Canada: Just Who Owns That E-Mail?

Last Updated: August 14 2013
Article by Neil Guthrie

Most Read Contributor in Canada, September 2016

Adkins was the CEO of Fairstar Heavy Transport, but not its employee: he worked for a personal holding company which was under contract to Fairstar to provide management services. Fairstar was in financial trouble, and a dispute with Adkins ensued over the wisdom of certain dealings on the company's behalf. The company was subsequently sold and Adkins terminated by its new owners. In a dispute over Adkins's dealings towards the end of his time with Fairstar, the latter made a proprietary claim for Adkins's e-mails. (For jurisdictional reasons, no claim was advanced on the basis of ownership of the medium of transmission or any paper copy of the e-mails, or on the basis of copyright or confidentiality.) E-mail addressed to Adkins at his Fairstar address while he was still CEO were automatically forwarded to a personal account; Fairstar claimed that they were also automatically deleted from Fairstar's server at the same time. Adkins sent e-mail only from his personal account, so unless a Fairstar address had been cc'd, the company had no record of Adkins's outgoing correspondence.

But who owned the e-mails? After reviewing the case law and commentary, Edwards-Stuart J of the English Technology and Construction Court concluded that the weight of authority pointed strongly against there being any proprietary right in the content of information, including an e-mail: Fairstar Heavy Transport NV v Adkins, [2012] EWHC 2952 (TCC). If there is ownership in the content of an e-mail message (a point the judge did not concede but was prepared to entertain for the sake of argument), five possibilities arise: (1) title to the content remains with its creator, (2) title to the content is transferred to the recipient, once the e-mail is sent, (3) the recipient is granted a licence for legitimate use of the content, but title remains with the creator, (4) title to the content passes to the recipient, but the creator has a licence to retain and use it for any legitimate purpose, and (5) creator and recipient share title (and with any subsequent recipient). Option (1) seemed to the judge to be unworkable, in that it would allow the creator to require any recipient of a much-forwarded e-mail to deliver it up; option (2) presents similar difficulties in giving the recipient the right to require the sender (or any sender) to delete the e-mail, making its last recipient the only person entitled to it but making the situation 'hopelessly confused' to the extent there are multiple recipients. Options (3) and (4), while 'perfectly workable', would have the effect of depriving the proprietary interest in an e-mail's content of any value whatsoever and would involve difficult questions about what amounted to 'legitimate' use. Option (5) is equally unrealistic: it would permit a sender to require every recipient to help it restore a lost database, and parties which had since fallen out to have access to each other's servers. In the end, there was for the judge 'no practical basis for holding that there should be a property interest in the content of an e-mail', although this was not a result he viewed 'with any enthusiasm in the circumstances of this particular case'. Fairstar's proper remedies lay in equity (for breach of confidence) or copyright law.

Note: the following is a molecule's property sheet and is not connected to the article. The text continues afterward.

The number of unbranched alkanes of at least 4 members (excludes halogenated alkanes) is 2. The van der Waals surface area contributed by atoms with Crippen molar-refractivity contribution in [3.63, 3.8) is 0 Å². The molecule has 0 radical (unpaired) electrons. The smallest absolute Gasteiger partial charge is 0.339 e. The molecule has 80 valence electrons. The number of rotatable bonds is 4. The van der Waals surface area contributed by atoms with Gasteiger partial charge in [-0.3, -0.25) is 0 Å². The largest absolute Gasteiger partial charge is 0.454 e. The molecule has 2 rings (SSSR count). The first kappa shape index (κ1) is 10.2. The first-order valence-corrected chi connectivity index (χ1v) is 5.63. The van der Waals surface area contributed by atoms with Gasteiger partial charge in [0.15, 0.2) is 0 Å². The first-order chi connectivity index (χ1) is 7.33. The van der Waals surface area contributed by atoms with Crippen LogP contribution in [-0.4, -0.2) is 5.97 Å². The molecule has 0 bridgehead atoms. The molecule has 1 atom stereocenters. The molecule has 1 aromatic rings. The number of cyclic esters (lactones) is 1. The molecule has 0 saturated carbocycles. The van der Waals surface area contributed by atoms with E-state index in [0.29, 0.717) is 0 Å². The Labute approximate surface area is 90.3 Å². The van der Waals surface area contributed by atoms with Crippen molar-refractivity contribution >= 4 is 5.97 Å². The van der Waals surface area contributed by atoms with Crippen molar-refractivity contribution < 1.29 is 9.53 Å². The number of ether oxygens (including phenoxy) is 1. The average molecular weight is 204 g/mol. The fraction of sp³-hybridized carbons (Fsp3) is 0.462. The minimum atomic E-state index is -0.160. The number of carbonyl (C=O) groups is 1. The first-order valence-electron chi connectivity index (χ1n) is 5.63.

The English Court of Appeal has allowed Fairstar's appeal: [2013] EWCA Civ 886. Mummery LJ stated that the case was not about ownership of Adkins's computer or documents in hard or electronic format, ownership of confidential information or intellectual property contained in his e-mails, or breach of any contractual or fiduciary duty; it was solely about whether Fairstar had 'an enforceable right, described by it as "proprietary", to the content of the business emails sent and received by Mr Adkins while Fairstar's CEO and stored by him on his personal computer.' Fairstar pursued a new line of argument on appeal: the nature of the prior legal relationship between the parties was one of principal and agent, and that under well-established agency principles Fairstar was entitled to production or delivery of 'books and documents' prepared by its agent for the purposes of the agency relationship upon its termination. Justice Mummery agreed; if Fairstar had no enforceable right to this kind of information, this would have 'far-reaching consequences for principals and employers' in a world 'in near-universal electronic communication'. In the lord justice's view, the whole business about 'proprietary' rights was 'an unnecessary complication' and 'a distraction'. There was no need to explore the property issues (interesting as that might have been).

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